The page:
Spanish cuisine

Spain is a country with diverse landscapes and a vibrant culture, and this is reflected in its cuisine. Spanish cuisine is a celebration of bold and rich flavours with fresh ingredients.

It is also described as a market cuisine. Whatever is sold at the market is used. So many of the products used are local and seasonal. From the agricultural fields and greenhouses in Andalusia to the freshly caught fish and seafood along the coast, each region has its own unique flavours and specialities. Olive oil, garlic, tomatoes and peppers are key ingredients that form the basis of many Spanish dishes.

Whether you enjoy tapas, paella or a sweet dessert, the flavours of Spain will take you to a world of culinary highlights.

Regional cuisines

Spanish cuisine can again be divided into several regional cuisines. On the menu of a restaurant in Andalusia, you will find different dishes than in Catalonia or the Basque country. Especially in central Spain, they eat heavier dishes such as a hearty bean or potato stew with meat and sausage. On the coast, meals are lighter and they use a lot of ingredients like fish, rice and vegetables. Because of these regional differences, it is a very varied cuisine. Below, the Andalusian and Basque cuisines are explained in more detail.

Andalusian cuisine
Andalusia is Spain’s most southern region. It is known for its many freshly grown products on agricultural land/fields. The warm Mediterranean climate provides an excess of olives, citrus fruits, almonds and various seasonal vegetables. These ingredients form the basis of many Andalusian dishes such as ajo blanco (almond and garlic soup) and ensalada malagueña (Malaga-style salad). A touch of Moorish influences can also be found in the cuisine. This is because the Moors ruled the region for centuries. They introduced exotic spices such as cumin, saffron and cinnamon. These spices give a unique and aromatic character to dishes like arroz con pollo (rice with chicken) and albóndigas (meatballs in sauce). Other well-known Andalusian dishes include gazpacho (a refreshing cold soup based on tomatoes, cucumbers, peppers and garlic), gambas al ajillo (garlic prawns) and pescaíto frito (fried fish).

Basque cuisine
The Basque country is located in the northern region of Spain. Because it located in the mountains and by the sea, both land and sea products are widely used. The sea provides plenty of fresh seafood, including hake, cod, anchovies and shellfish. These ingredients are reflected in a well-known Basque dish, Marmitako (hearty fish stew). But meat also plays an important role, with tender cuts of beef, pork and lamb. The famous chuletón (txuletón), a thick and perfectly grilled steak, is a proof of the Basque love for excellent meat. Pincho (Pintxos), the Basque version of tapas, is a well-known culinary tradition in the region. They are called pinchos because many of them have a pincho (Spanish for spike), typically a toothpick, or a skewer for the larger varieties, through them. Other well-known Basque dishes include piperade (tomato-pepper pot served with egg and ham), bakalao al pil-pil (cod with hot pepper sauce) and axoa (a veal stew with herbs, peppers and onions).


Chili peppers, called “pimientos” in Spanish, are essential in Spanish cuisine and often a key ingredient in several traditional dishes. They contribute to the complexity and depth of flavour of Spanish dishes. Whether adding a touch of heat to tapas, seasoning stews or adding a smoky flavour to sauces; chili peppers play an essential role in vibrant Spanish cuisine!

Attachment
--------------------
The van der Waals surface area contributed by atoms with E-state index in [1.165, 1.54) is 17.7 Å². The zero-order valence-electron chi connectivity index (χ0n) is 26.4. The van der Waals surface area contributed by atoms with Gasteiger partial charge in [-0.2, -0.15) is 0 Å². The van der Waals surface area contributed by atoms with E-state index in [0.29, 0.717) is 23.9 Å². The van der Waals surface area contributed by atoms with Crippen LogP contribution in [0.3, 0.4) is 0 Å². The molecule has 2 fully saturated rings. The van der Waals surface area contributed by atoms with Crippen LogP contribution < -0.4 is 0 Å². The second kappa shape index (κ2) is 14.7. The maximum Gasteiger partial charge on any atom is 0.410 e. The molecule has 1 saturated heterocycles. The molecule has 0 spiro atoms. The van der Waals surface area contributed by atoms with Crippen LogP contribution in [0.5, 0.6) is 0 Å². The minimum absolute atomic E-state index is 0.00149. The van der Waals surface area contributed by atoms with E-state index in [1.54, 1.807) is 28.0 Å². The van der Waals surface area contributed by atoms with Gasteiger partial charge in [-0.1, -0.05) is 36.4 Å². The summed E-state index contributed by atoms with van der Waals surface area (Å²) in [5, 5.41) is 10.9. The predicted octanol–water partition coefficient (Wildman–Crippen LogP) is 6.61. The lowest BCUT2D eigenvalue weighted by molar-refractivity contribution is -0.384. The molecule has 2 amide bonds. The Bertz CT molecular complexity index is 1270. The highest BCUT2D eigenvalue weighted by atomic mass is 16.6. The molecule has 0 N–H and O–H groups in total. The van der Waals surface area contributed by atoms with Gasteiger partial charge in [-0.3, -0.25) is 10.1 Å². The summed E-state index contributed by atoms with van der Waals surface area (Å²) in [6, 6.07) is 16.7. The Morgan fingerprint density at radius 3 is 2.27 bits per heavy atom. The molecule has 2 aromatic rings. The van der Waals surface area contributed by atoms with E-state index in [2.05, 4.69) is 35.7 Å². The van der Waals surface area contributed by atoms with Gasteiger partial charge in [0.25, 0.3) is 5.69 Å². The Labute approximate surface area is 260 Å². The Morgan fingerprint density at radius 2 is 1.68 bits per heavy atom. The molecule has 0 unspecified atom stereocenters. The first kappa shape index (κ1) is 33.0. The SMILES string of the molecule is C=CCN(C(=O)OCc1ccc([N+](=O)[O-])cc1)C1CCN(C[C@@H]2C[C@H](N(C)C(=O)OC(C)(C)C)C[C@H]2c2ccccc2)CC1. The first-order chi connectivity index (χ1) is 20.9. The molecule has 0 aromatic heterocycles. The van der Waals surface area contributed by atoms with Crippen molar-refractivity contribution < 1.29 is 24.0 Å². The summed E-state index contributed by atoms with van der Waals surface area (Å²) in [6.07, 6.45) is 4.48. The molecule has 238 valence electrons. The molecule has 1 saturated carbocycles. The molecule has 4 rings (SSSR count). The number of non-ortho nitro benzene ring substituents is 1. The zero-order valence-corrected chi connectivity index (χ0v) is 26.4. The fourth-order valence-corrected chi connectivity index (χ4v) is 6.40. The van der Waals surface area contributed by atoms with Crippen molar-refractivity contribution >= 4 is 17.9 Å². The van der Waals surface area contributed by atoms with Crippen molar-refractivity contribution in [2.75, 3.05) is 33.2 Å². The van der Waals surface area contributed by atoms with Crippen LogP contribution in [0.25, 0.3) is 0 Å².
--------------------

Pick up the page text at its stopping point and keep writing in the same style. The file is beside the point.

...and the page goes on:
One of the best-known Spanish chilies is the Pimientos de Padrón. The small green tapas peppers are usually fried or grilled in olive oil and sprinkled with sea salt. The mild chilies have a delicious slightly bitter and sometimes spicy flavour. It is a popular tapas dish.

The ‘normal’ pepper red, which we also call Spanish chili pepper in the Netherlands, is despide it’s name not originally from Spain, but from Central and South America. The prefix ‘Spanish’ originated when chili peppers were brought to Europe from America through Spanish traders in the 16th century. Spanish pepper, chili red, Lombok, Cayenne, are all different names for the same pepper and is used worldwide to flavour dishes, including in Spain.

Spanish cuisine also includes dried chili peppers, such as the Ñora pepper. These small, round peppers are sun-dried to develop a more intense sweetness. This dark red pepper adds flavour to many Spanish dishes and is an essential ingredient in a Romesco sauce and in many other sauces. This dried Ñora is used to make your own smoked sweet paprika (pimientón). This bell pepper cannot be compared to the bell pepper you find in the supermarket, as the Ñora pepper provides a deep smoky flavour. It is also an indispensable product in Spanish chorizo sausage and various tapas dishes.

Another popular dried chili is the “guindilla”, which is also used to make a chili pepper string. These mildly spicy chilies are also often pickled and served with dishes such as pintxos. Or are used to flavour sauces. They add a slightly spicy and slightly smoky touch to a dish.

Spanish growers

Spain is also the land of many agricultural fields. All sorts of crops are grown there, including our chili peppers and bell peppers during the winter months (October-April). For years, Westlandpeppers has been working with the same growers in Spain who grow specially for us. There, they grow the same varieties of chili peppers that we have here in the summer season, such as the Habanero, Pimientos de Padron, Aji Amarillos and also the snack peppers. So we can offer products year-round. They are also Global GAP, GRASP & PlanetProof certified. With this, they are exceeding the strict requirements of supermarkets and PlanetProof. They grow in the Almeria region, which is also called the sea of plastic “mar de plástico”, this is not a real sea, but a super large area of about 30,000 hectares of plastic greenhouses. Today, the area constitutes the largest concentration of greenhouses in the world and 60% of Spain’s total horticultural production takes place in Almeria. Much of the European demand for fresh fruits and vegetables, such as tomatoes, peppers, cucumbers, courgettes, lettuce, melons are produced in Almeria.